Head and neck cancers are unusual, comprising roughly 6 to 7 percent of all cancers, and they are difficult to treat successfully, with a four-year survival rate following surgery and radiation of only 38 percent (excluding laryngeal cancers). That figure goes up slightly when chemotherapy is added, but overall survival rates have not changed significantly over the past 60 years.
Treating cancer can be a delicate balancing act, with physicians often juggling the timing and intensity of a variety of treatments, including surgery, radiation and chemotherapy over many months. Ironically, in some cases, less can be more. For example, physicians often counsel patients with prostate cancer to watch and wait, essentially to do nothing until the cancer presents itself more aggressively.
Not so with head and neck cancer.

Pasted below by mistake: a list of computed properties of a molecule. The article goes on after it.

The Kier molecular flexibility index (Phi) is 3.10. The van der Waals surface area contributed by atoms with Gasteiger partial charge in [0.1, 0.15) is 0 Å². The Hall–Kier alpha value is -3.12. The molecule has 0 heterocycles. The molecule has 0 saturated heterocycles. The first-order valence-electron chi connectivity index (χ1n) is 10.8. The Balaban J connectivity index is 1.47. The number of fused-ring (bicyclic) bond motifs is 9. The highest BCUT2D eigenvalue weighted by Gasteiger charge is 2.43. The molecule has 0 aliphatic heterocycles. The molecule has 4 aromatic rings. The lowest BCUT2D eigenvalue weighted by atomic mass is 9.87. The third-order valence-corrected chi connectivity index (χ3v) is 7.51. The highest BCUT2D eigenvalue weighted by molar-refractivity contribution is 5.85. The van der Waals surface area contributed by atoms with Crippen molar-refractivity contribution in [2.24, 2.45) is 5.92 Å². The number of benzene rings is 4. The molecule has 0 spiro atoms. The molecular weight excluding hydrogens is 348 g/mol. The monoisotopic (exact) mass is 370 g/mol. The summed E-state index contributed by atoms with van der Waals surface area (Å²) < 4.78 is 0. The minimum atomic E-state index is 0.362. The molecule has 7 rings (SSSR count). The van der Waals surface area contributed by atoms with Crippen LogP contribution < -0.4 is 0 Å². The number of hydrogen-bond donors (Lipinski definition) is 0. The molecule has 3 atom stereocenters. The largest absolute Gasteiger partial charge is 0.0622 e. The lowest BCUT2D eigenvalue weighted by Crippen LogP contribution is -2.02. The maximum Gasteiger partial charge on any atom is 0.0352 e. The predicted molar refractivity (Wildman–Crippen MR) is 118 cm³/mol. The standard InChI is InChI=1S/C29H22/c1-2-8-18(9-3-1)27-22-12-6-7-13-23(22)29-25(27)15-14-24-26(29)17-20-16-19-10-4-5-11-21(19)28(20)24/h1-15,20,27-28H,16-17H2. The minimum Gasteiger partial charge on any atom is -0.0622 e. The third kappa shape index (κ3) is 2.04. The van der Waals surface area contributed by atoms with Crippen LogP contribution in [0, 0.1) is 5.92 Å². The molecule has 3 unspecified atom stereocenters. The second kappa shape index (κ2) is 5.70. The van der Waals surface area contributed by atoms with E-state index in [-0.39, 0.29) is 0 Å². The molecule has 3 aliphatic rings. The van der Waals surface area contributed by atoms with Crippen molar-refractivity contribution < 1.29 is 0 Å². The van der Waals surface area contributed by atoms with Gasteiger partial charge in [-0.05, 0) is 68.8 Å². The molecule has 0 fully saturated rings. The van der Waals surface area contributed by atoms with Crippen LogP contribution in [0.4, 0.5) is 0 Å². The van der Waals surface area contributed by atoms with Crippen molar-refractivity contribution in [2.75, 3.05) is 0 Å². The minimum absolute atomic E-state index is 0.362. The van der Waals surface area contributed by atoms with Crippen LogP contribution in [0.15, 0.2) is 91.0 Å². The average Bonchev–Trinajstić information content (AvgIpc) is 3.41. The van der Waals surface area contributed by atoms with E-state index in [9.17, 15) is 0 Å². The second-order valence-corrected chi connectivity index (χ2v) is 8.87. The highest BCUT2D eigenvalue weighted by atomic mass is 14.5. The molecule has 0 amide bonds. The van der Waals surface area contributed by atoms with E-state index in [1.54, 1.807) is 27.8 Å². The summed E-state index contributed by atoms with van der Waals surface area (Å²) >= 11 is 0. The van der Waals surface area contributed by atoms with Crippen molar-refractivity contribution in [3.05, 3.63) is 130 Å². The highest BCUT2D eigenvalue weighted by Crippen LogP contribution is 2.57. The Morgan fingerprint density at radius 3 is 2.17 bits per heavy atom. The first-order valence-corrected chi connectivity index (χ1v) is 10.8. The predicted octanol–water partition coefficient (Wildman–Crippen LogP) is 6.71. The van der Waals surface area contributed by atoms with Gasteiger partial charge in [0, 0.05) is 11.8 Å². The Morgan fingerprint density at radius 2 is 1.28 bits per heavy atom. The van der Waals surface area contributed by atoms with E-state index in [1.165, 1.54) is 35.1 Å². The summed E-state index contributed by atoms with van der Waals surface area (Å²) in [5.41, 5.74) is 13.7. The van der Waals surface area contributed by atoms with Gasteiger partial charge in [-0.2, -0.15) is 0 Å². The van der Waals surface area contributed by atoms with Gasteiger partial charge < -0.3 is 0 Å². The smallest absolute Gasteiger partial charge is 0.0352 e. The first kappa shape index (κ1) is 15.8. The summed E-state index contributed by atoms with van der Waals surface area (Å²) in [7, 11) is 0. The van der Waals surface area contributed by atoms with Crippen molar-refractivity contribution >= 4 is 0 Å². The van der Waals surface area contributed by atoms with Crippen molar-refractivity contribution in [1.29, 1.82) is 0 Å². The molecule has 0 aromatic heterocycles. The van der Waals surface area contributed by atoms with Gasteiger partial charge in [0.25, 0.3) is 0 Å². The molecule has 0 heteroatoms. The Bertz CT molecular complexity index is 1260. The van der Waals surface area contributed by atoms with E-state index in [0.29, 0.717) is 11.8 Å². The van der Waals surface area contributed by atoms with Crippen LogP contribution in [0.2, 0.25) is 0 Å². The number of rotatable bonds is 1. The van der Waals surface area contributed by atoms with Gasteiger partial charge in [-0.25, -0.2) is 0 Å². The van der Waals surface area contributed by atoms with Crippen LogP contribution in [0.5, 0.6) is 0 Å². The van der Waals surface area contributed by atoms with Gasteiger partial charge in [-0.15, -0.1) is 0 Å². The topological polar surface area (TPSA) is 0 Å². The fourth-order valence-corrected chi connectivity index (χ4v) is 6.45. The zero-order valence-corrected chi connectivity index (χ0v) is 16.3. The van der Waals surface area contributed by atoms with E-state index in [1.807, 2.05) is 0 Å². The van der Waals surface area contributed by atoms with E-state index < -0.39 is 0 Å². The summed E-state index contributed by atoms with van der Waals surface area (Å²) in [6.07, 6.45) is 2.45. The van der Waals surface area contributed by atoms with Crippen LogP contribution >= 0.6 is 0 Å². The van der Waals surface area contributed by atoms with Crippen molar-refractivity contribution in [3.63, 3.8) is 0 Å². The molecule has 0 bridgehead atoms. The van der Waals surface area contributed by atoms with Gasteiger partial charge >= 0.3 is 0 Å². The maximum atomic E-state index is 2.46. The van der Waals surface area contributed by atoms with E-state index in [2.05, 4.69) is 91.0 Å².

We want to go after it as decisively and as quickly as possible, says Dr. David E. Schuller, director of the Arthur G. James Cancer Hospital and Richard J. Solove Research Institute, and thats what intensification therapy allows us to do.
Schuller, who is also deputy director of The Ohio State University Comprehensive Cancer Center (OSUCCC), says the therapy was developed by an interdisciplinary team of clinician-scientists at The James, tracing its roots to work in the early 90s with Drs. John Grecula, Reinhard Gahbauer, Christopher Rhoades and others in the OSUCCC. Over the past decade, the research team has fine-tuned the approach with three clinical trials to try to maximize the resources to fight the cancer and minimize patient non-compliance.
The most recent version of the regimen began in 1999 and involves 43 patients with advanced head and nec
Contact: Michelle Gailiun
Ohio State University Medical Center